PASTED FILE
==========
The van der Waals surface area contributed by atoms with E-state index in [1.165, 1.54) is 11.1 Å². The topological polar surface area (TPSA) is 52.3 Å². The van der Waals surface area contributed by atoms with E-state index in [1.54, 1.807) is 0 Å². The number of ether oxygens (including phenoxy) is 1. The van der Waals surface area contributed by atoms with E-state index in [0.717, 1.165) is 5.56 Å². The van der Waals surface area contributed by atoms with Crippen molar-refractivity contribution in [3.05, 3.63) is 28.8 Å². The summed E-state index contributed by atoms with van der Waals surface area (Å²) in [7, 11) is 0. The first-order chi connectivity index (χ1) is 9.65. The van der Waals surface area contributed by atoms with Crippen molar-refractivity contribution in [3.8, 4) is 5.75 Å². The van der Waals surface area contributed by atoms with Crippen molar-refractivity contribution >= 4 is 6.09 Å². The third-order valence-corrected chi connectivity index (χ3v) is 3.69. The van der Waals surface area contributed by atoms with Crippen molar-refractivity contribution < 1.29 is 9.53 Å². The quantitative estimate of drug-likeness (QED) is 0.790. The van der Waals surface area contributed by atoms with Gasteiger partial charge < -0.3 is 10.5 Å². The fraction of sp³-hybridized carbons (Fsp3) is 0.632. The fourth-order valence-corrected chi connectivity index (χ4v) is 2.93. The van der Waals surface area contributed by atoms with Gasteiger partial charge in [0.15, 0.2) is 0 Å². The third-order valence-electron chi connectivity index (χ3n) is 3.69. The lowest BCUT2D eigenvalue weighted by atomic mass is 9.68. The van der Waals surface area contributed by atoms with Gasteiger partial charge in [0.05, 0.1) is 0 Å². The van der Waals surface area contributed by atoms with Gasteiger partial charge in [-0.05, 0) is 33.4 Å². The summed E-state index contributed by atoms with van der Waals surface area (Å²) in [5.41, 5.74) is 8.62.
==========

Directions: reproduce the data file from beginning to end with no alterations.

The van der Waals surface area contributed by atoms with E-state index in [1.165, 1.54) is 11.1 Å². The topological polar surface area (TPSA) is 52.3 Å². The van der Waals surface area contributed by atoms with E-state index in [1.54, 1.807) is 0 Å². The number of ether oxygens (including phenoxy) is 1. The van der Waals surface area contributed by atoms with E-state index in [0.717, 1.165) is 5.56 Å². The van der Waals surface area contributed by atoms with Crippen molar-refractivity contribution in [3.05, 3.63) is 28.8 Å². The summed E-state index contributed by atoms with van der Waals surface area (Å²) in [7, 11) is 0. The first-order chi connectivity index (χ1) is 9.65. The van der Waals surface area contributed by atoms with Crippen molar-refractivity contribution in [3.8, 4) is 5.75 Å². The van der Waals surface area contributed by atoms with Crippen molar-refractivity contribution >= 4 is 6.09 Å². The third-order valence-corrected chi connectivity index (χ3v) is 3.69. The van der Waals surface area contributed by atoms with Crippen molar-refractivity contribution < 1.29 is 9.53 Å². The quantitative estimate of drug-likeness (QED) is 0.790. The van der Waals surface area contributed by atoms with Gasteiger partial charge < -0.3 is 10.5 Å². The fraction of sp³-hybridized carbons (Fsp3) is 0.632. The fourth-order valence-corrected chi connectivity index (χ4v) is 2.93. The van der Waals surface area contributed by atoms with Gasteiger partial charge in [0.15, 0.2) is 0 Å². The third-order valence-electron chi connectivity index (χ3n) is 3.69. The lowest BCUT2D eigenvalue weighted by atomic mass is 9.68. The van der Waals surface area contributed by atoms with Gasteiger partial charge in [0.05, 0.1) is 0 Å². The van der Waals surface area contributed by atoms with Gasteiger partial charge in [-0.05, 0) is 33.4 Å². The summed E-state index contributed by atoms with van der Waals surface area (Å²) in [5.41, 5.74) is 8.62.